McPepic 2022-01-01 17:32 (Edited)
I’m currently working with sprites to draw more complex images on the screen.
This is a work in progress at the moment for a larger project.
The project was inspired by Nathaniel Babiak, so a huge thank you to him.
What I’ve added so far:
Double buffer page-flipping
A sprite pool for cycling between sprites (this can be reset and works per-row)
A horizontal line-drawing subprogram that clips with the edges of the screen
A triangle drawing algorithm
Dithering to simulate lighting (values 0-4)
The program now uses less tokens and character memory.
Each row only has 10 sprites available. When it runs out of sprites, the line will be cut short.
You can test different configurations of triangles using the arrow pad. This will move one of the corners of the triangle and will update the screen in real time.
was8bit 2022-01-01 17:34
G-9 2022-01-02 09:40
was8bit 2022-01-12 17:00
Step by step, looking good :)
SP4CEBAR 2022-01-20 09:12
nathanielbabiak 2022-01-27 06:16 (Edited)
Hey, you mentioned "the right edge sometimes comes out jagged for some reason, rather than as a straight line". If you upload a sample that shows this specifically, I'll take a look and let you know what's up. :-)
Good work too!
nathanielbabiak 2022-12-08 04:11 (Edited)
I figured out what you meant that the right edge comes out jagged. You've got two subprograms, TopTri and BotTri, these step through the triangle and track the left-edge of the pixels to draw on a scanline, and also track the length of the pixels to draw on the scanline. It's an issue with the fact that the algorithm uses floating point numbers, but doesn't consider precisely when it needs to cast everything to integers. (Since you can't display only a portion of a pixel, right?)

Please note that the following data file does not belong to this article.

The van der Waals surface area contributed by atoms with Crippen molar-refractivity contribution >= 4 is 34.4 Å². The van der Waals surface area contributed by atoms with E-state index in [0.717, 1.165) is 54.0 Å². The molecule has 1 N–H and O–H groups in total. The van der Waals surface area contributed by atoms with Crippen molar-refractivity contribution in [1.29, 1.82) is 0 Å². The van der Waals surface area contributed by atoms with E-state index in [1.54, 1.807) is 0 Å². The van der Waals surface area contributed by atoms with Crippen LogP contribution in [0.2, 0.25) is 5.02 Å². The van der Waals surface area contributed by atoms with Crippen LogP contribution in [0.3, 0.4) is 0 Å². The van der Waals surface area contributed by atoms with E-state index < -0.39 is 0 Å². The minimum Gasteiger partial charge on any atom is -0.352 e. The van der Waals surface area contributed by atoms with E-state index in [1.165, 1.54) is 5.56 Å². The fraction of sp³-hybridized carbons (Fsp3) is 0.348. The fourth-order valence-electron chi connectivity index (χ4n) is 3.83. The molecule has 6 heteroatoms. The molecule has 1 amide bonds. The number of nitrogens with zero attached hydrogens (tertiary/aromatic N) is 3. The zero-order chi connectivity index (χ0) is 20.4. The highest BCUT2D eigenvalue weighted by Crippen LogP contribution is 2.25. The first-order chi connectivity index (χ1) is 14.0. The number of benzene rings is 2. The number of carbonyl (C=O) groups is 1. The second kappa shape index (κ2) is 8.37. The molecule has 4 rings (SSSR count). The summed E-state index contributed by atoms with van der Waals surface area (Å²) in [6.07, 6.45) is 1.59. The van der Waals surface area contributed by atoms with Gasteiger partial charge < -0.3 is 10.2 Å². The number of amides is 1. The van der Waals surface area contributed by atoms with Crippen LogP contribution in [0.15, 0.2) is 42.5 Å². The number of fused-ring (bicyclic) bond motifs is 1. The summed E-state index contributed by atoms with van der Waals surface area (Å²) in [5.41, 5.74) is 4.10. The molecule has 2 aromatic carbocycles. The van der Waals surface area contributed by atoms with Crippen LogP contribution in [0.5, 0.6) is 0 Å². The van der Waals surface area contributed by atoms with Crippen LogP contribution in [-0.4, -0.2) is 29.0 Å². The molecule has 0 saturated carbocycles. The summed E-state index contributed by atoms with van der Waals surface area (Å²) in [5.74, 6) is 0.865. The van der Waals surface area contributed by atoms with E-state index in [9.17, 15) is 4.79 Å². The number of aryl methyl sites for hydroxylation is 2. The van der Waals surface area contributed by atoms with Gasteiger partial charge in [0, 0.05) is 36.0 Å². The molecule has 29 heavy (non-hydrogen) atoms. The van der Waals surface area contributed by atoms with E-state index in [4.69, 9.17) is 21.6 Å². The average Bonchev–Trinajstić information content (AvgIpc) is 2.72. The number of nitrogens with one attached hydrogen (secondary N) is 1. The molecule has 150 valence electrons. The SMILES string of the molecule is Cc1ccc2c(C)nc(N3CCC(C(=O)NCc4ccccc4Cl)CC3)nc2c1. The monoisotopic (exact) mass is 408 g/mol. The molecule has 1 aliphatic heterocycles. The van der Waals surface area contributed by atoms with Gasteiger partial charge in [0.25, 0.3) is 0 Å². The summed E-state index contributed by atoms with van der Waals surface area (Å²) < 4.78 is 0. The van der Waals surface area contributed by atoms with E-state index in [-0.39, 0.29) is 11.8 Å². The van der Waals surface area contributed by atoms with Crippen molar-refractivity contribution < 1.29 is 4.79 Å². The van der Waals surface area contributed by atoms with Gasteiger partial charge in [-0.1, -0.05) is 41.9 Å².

You need to revise the algorithm to track the pixel position of the left-edge and right-edge separately. After this revision, you can kind'a determine the length of the pixels to draw with simple subtraction between the right and left edges, but you'll still have the jaggies.
To (finally) fix the jaggies, make sure the right edge is rounded with the INT instruction, so your algorithm will look like this: L=xLeft-INT(xRight).
I'll post an update to the sprite library soon that shows this more clearly. (And unrelated: that update will make the sprite library example ten times easier to follow, and around twice as fast.)
nathanielbabiak 2022-12-08 21:20 (Edited)
It's updated. There's a subprogram,
S_HORZ that's got this line in it:
FOR WIDTH = INT( PX2 ) - INT( PX1 ) + 1 TO 32 STEP -32
That line needs to round the right coordinate (
PX2) to the nearest pixel before determining width, otherwise you'll get a bunch of off-by-one errors in the line drawn.
(Unrelated: it rounds the left coordinate (
PX1) so that the evaluation after the for-next loop will work out, but that's not related to the off-by-one pixel width issue.)
INT stuff should've been done in the triangle subprograms before the call to
S_HORZ, but it's more robust just to have the
INT stuff happen for all calls to
By the way, I really like that you've got two copies of the dithered character data (so you can display horizontal lines in a checkerboard pattern no matter the starting/ending row). That's an excellent touch!